Background/Aims: Cephaloceles are common malformations of the central nervous system. However, the great majority of clinical experiences in large occipitocervical cephaloceles have not been reported previously. The purpose of this report is to investigate the pathogenetic factors involved in the development of cranial dysraphism and to analyze the clinical and pathological factors that influence the outcome in patients. Methods: Three hundred and twenty infants with craniospinal dysraphism and 12 with large occipitocervical cephaloceles were admitted to our institution in a 10-year interval between 1995 and 2005. Infants with cephaloceles, including newborns and 5 within the first year of life, were all operated by two authors in our institution, and they were analyzed retrospectively. Results: The sex predilection was limited to occipitocervical cephaloceles, where 8 of the 12 cases were females. Hydrocephalus was present in 25% of the patients at the time of diagnosis. Clinical presentation was most often consistent with hydrocephalus, focal neurological findings being a less prominent feature. Associated congenital anomalies were present in 50% of the children. Contemporary neuroimaging techniques including computed tomography and magnetic resonance imaging facilitated the diagnosis. Patients were initially managed by posterior fossa or cervical region exploration, followed by sac excision. Three cases died in the early postoperative period, and the surgical mortality in this series was 25%. They were the ones with the largest encephaloceles and microcephaly. The mean follow-up time was 3.4 years. The overall mortality rate for the whole series was 33.3% (4/12). The size of the cephaloceles and the presence or absence of neural tissue in the sac largely determines the outcome for patients with occipitocervical cephaloceles. Conclusion: Infants with lesions greater than 50 mm in diameter, containing a significant amount of neural tissue, have an extremely poor prognosis, especially if associated with microcephaly.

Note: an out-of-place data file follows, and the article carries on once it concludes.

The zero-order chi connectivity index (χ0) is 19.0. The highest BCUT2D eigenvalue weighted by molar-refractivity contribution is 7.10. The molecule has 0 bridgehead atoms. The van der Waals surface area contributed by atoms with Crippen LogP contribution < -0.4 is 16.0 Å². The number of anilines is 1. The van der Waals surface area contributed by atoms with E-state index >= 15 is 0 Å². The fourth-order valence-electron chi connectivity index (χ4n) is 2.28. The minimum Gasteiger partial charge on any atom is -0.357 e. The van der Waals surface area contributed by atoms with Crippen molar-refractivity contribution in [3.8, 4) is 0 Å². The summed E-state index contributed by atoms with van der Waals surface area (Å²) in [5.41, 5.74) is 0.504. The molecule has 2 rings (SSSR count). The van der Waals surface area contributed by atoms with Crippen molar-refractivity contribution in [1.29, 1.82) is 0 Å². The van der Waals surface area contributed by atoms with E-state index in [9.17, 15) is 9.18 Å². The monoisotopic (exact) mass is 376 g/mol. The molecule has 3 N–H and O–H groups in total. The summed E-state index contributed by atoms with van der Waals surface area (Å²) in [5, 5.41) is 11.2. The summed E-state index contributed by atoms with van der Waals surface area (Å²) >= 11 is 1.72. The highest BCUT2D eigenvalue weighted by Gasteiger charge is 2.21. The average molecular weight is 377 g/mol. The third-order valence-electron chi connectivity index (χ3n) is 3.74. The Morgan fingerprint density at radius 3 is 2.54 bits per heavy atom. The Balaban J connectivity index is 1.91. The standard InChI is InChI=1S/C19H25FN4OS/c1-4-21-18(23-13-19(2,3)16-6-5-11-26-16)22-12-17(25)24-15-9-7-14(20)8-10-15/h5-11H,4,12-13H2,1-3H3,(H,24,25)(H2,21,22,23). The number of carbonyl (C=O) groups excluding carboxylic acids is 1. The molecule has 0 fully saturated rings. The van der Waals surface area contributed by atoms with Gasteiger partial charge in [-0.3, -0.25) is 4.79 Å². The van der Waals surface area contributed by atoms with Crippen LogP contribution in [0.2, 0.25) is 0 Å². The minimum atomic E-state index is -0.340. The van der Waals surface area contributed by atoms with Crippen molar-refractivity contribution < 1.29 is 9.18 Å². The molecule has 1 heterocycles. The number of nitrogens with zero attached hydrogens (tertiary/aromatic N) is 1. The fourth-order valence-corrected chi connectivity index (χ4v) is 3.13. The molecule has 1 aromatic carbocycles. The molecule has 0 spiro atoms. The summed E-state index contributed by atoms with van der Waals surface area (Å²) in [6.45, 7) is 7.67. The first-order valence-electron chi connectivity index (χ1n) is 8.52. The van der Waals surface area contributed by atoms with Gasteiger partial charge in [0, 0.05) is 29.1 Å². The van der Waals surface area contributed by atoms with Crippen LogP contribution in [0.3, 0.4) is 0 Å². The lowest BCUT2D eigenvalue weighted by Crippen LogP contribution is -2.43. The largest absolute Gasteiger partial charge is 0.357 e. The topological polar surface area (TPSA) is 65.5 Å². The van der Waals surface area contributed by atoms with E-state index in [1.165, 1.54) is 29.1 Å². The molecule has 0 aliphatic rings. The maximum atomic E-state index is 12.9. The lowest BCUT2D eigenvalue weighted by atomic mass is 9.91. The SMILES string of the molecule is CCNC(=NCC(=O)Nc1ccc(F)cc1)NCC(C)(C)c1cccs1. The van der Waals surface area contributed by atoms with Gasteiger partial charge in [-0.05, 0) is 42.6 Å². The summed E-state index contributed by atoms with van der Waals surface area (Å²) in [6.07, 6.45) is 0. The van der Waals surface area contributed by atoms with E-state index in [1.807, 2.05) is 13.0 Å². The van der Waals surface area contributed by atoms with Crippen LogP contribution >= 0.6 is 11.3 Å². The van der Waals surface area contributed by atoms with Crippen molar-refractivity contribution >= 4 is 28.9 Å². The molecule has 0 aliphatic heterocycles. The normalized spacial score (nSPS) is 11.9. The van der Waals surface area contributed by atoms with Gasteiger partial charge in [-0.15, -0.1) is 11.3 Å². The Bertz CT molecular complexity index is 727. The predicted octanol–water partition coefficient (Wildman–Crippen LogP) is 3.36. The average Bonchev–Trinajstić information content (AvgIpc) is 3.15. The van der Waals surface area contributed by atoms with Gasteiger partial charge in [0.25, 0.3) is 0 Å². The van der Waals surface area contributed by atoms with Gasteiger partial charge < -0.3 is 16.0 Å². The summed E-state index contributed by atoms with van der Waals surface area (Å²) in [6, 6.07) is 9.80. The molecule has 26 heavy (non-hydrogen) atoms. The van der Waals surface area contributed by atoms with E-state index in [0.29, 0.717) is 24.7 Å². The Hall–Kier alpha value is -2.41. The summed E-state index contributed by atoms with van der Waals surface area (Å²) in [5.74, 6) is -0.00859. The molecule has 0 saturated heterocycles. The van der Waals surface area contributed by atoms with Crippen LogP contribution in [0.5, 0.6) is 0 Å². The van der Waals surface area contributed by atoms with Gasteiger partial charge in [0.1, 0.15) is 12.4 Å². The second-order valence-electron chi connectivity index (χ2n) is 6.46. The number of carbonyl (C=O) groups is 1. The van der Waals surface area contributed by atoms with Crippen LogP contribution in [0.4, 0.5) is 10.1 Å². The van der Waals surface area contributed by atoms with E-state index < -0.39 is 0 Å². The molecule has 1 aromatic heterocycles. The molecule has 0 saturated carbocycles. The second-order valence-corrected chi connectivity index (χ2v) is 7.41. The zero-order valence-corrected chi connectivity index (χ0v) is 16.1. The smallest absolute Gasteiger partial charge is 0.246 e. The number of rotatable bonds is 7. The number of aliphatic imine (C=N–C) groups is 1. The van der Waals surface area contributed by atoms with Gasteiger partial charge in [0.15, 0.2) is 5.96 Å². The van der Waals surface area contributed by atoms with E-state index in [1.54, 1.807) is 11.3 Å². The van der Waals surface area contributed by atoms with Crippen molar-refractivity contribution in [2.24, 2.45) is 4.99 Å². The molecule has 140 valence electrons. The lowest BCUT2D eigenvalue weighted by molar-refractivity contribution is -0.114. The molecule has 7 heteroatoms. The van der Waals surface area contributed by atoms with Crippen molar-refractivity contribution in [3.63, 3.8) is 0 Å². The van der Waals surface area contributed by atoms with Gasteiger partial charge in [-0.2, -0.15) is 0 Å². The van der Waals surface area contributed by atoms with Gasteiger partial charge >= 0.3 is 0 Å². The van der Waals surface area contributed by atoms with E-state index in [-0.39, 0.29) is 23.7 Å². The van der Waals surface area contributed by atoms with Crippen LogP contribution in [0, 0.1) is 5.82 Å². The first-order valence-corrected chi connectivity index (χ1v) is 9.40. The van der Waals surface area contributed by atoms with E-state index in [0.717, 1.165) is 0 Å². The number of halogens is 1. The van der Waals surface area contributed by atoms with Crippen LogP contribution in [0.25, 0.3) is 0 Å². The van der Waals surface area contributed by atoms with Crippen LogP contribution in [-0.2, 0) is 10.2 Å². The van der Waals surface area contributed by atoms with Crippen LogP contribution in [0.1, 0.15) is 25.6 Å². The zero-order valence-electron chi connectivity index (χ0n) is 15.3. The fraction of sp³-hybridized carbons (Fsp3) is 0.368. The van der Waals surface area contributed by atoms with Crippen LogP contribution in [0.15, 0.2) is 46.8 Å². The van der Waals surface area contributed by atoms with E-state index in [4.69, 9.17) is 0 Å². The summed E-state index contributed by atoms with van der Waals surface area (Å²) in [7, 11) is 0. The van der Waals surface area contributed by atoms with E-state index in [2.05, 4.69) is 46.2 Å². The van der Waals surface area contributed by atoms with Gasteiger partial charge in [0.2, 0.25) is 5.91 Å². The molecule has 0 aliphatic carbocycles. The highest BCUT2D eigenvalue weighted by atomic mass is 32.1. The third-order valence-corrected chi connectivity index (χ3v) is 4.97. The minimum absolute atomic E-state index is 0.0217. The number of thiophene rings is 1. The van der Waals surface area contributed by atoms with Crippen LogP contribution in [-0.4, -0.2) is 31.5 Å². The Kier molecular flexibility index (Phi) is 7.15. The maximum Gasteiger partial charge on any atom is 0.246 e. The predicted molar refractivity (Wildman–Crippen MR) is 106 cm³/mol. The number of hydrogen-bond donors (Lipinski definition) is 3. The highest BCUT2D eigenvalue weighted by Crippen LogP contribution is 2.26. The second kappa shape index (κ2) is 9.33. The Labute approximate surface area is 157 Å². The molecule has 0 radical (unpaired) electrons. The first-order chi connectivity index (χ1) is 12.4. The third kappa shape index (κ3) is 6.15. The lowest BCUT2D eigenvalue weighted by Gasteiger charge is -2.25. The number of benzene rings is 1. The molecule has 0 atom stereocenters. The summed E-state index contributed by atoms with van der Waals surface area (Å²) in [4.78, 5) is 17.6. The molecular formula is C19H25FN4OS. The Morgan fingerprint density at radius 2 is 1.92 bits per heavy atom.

1.
Bozinov O, Tirakotai W, Sure U, Bertalanffy H: Surgical closure and reconstruction of a large occipital encephalocele without parenchymal excision. Childs Nerv Syst 2005;21:144–147.
2.
Erdincler P, Kaynar MY, Canbaz N, Kocer N, Kuday C, Ciplak N: Iniencephaly: neuroradiological and surgical features. Case report review of the literature. J Neurosurg 1998;89:317–320.
3.
Maelay J Jr, Dzenitis AJ, Hockey AA: The prognosis of encephaloceles. J Neurosurg 1970;32:209–218.
4.
Rosenfeld JV, Watters DAK: Hydrocephalus and congenital abnormalities; in Rosenfeld JV, Waters DAK (eds): Neurosurgery in Tropics. London, Macmillan, 2000, p 12.
5.
Salamo JF: Cervical meningocele in association with spinal abnormalities. Childs Nerv Syst 2005;21:4–5.
6.
Chapman PH, Swearingen B, Caviness VS: Subtorcular occipital encephaloceles. Anatomical considerations relevant to operative management. J Neurosurg 1989;71:375–381.
7.
Creighton RE, Relton JES, Meridy HW: Anaesthesia for occipital encephalocele. Can Anaesth Soc J 1974;21:403–406.
8.
Hoving E, Blaster S, Kelly E, Rutka JT: Anatomical and embryological considerations in the repair of the large vertex cephalocele. Case report. J Neurosurg 1999;90:537–541.
9.
Kojima T, Waga S, Shimizu T, Sakakura T: Dandy-Walker cyst associated with occipital meningocele. Surg Neurol 1982;17:52–56.
10.
Lorber J: The prognosis of occipital encephalocele. Dev Med Child Neurol 1967(suppl 13):75–86.
11.